A lot of ground is covered in “An Enterprising Life,” as Van Andel has led a remarkable life. He is animated when reflecting on his struggles with America’s Federal Trade Commission and Canada’s tax collectors, both of which sought to impose stiff penalties on Amway. He also serves up illuminating political insights gleaned from his activity on the national and international stage. He was, for example, instrumental in bringing Queen Beatrix of the Netherlands to America in 1982, and he also served as an occasional adviser to Ronald Reagan during his presidency.
Among the more enlightening sections of An Enterprising Life are Van Andel’s thoughts on philanthropy. He is an ardent proponent of private charity—he cites Marvin Olasky’s The Tragedy of American Compassion favorably—and a fierce critic of government handouts to the poor, which he describes as “a Robin Hood-like system of regular theft,” a “national embarrassment,” and a “colossal failure.”
He is also a tireless cheerleader for what he calls a “free-enterprise approach to urban renewal,” which has been utilized with considerable success in Grand Rapids over the past 20 years. Van Andel, working with DeVos and others, has succeeded in bringing a convention center, a world-class hotel, a two-thousand seat concert hall, an art museum, a presidential museum (for native son Gerald Ford), a sports arena, and a world-class medical research center to the once-provincial town of 200,000. Van Andel is mostly quiet about the financial burdens associated with these projects—one assumes they weren’t cheap—but he only has good things to say about them:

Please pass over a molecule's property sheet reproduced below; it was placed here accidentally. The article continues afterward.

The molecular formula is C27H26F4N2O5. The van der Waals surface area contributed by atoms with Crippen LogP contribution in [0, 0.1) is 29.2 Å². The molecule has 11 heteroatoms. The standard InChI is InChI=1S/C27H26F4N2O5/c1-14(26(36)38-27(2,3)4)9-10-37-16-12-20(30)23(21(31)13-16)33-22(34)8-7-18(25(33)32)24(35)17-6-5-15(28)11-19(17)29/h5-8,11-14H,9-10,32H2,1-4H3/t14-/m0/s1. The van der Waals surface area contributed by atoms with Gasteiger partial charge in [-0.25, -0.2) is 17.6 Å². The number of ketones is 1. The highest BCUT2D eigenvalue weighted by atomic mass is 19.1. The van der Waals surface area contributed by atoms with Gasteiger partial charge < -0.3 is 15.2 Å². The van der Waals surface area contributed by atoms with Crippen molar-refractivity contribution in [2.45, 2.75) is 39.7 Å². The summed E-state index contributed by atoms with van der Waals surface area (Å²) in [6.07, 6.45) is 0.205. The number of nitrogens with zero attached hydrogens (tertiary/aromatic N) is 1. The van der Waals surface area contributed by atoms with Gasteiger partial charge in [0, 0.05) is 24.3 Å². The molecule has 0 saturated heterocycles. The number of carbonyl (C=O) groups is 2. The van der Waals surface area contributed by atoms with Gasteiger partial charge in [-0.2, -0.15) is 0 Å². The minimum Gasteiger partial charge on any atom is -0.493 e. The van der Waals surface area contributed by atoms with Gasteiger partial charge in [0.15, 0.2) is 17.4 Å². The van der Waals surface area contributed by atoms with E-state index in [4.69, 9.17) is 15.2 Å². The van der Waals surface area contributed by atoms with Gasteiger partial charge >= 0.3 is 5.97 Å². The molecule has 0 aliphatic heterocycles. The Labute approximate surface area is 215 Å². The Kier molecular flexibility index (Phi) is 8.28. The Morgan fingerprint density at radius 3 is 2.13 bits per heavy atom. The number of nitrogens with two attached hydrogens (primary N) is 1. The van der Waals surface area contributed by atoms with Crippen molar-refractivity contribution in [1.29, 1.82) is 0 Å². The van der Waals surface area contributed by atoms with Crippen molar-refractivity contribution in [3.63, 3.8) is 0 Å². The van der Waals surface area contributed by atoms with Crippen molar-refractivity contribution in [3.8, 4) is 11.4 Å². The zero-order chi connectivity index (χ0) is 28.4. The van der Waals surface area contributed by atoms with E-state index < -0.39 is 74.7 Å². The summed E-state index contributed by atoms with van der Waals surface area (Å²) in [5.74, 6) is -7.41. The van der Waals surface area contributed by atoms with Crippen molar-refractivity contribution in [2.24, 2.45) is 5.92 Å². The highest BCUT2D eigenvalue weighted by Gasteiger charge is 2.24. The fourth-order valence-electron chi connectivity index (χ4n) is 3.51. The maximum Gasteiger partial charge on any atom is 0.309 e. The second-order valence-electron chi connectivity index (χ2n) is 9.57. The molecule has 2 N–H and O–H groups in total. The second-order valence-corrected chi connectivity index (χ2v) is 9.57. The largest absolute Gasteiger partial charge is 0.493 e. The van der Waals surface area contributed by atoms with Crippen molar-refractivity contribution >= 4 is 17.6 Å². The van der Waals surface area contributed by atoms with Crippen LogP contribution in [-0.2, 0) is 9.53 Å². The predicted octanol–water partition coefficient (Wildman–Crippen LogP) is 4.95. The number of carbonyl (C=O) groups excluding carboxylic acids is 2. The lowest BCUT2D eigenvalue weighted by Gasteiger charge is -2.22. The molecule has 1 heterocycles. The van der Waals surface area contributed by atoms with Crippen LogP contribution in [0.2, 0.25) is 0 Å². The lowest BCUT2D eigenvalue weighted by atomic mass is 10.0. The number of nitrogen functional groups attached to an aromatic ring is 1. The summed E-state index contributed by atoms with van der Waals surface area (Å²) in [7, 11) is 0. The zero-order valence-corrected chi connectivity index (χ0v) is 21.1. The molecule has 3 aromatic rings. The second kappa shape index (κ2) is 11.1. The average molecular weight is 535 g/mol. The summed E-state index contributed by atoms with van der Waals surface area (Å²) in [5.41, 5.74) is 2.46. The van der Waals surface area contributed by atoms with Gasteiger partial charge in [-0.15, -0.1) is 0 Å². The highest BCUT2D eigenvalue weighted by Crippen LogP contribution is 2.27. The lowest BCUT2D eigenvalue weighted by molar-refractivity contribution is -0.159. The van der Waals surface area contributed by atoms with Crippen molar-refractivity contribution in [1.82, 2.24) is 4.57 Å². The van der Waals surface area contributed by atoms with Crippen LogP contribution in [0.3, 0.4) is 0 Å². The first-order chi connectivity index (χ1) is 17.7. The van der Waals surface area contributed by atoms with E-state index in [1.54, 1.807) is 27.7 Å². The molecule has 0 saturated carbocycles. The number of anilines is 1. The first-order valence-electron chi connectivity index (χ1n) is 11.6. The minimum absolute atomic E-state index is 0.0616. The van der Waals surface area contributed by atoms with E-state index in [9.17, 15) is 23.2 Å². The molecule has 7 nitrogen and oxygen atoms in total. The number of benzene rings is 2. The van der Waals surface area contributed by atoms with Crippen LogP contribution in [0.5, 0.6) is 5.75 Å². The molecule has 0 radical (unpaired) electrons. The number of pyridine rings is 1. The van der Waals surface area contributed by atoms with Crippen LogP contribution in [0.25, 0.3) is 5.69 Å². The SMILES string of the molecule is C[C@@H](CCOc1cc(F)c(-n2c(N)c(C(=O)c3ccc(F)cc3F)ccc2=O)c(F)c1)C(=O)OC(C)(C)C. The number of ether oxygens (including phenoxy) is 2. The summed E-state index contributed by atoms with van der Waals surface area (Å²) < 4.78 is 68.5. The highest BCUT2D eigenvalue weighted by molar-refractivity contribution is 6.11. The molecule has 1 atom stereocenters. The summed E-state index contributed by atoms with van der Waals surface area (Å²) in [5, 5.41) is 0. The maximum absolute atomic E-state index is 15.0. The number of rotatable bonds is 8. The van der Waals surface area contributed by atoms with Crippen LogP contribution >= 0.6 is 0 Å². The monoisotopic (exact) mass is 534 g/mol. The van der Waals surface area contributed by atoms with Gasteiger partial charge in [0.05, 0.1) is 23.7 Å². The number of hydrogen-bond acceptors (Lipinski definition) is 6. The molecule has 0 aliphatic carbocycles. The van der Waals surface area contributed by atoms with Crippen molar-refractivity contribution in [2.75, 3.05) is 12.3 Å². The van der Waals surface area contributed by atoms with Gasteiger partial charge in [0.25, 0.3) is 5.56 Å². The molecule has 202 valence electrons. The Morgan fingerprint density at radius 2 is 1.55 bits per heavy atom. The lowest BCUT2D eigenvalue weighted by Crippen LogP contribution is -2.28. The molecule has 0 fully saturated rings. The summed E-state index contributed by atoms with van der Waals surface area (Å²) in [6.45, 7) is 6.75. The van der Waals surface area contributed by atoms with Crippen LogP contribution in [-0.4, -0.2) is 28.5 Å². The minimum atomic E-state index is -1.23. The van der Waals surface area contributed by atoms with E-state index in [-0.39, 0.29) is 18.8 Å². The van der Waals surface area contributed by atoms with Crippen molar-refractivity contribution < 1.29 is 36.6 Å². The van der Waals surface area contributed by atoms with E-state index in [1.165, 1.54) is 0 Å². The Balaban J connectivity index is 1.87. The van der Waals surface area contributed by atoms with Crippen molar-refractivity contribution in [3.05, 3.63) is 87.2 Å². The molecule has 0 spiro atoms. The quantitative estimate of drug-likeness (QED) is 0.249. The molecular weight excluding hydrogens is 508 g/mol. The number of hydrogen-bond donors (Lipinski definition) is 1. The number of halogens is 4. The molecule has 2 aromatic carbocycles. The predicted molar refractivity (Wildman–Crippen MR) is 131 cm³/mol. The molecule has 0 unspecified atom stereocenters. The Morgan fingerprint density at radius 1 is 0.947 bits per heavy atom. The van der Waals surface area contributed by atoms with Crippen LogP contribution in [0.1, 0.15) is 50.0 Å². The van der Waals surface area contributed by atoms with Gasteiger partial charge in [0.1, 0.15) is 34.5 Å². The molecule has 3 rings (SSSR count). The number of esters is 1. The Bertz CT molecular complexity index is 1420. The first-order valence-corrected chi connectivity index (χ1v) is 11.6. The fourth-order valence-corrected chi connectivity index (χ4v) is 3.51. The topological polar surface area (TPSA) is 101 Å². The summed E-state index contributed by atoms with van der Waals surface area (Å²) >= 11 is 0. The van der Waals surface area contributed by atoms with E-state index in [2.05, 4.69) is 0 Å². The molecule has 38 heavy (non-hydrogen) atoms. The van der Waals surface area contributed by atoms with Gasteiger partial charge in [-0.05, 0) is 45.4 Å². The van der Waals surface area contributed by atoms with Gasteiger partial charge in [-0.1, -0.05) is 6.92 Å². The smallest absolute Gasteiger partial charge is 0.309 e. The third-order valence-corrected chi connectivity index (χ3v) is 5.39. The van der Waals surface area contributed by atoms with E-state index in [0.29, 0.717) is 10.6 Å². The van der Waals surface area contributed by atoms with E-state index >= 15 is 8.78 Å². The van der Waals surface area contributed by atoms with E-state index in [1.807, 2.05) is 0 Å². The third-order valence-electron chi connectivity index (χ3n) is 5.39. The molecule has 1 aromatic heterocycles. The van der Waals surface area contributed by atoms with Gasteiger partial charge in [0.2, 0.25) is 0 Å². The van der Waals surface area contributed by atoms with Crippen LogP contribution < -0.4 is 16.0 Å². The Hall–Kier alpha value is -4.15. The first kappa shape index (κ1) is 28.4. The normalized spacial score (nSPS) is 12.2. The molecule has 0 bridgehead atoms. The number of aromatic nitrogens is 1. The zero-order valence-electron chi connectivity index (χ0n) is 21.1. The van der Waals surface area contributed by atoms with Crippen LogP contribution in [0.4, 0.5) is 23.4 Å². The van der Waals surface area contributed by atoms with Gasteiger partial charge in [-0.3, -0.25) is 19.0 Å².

I’m thrilled to be a part of such a successful series of projects that have added so much to my hometown and its people. But in a sense, I had to do it. If I truly believe all that I have preached about free enterprise and business, I couldn’t stand by and let the government do it. All of these projects prove that what works best is when the private sector partners with government to turn a city into a beautiful, functional place to live, work, and play.
Yet Van Andel also allows that he is not an unabashed supporter of the traditional philanthropy associated with handing one’s wealth over to individuals, organizations, or communities. Such giving might be thought of as giving a man a fish, while Van Andel’s preference—investing the wealth in a business—is the equivalent of teaching the man to fish. Using language that must be music to the ears of the world’s underappreciated entrepreneurs, he writes that:
Building a successful business creates wealth. Wealth creation benefits customers, employees, and business owners. Amway writes fourteen thousand paychecks every week, making fourteen thousand individuals and their families better off.
Because of his readiness to express bedrock conservative values, and because he’s never going to give tens of millions of dollars to the United Nations or causes like medical marijuana, Jay Van Andel will never win much acclaim from America’s national media outlets. This probably doesn’t bother him in the least. He understands as well as anyone the importance of companies like Amway, which make it possible for tens of thousands of people around the world to support their families. Not many people think of this too as a form of philanthropy. An Enterprising Life shows why they should.
Matthew Rees is a staff writer at The Weekly Standard in Washington.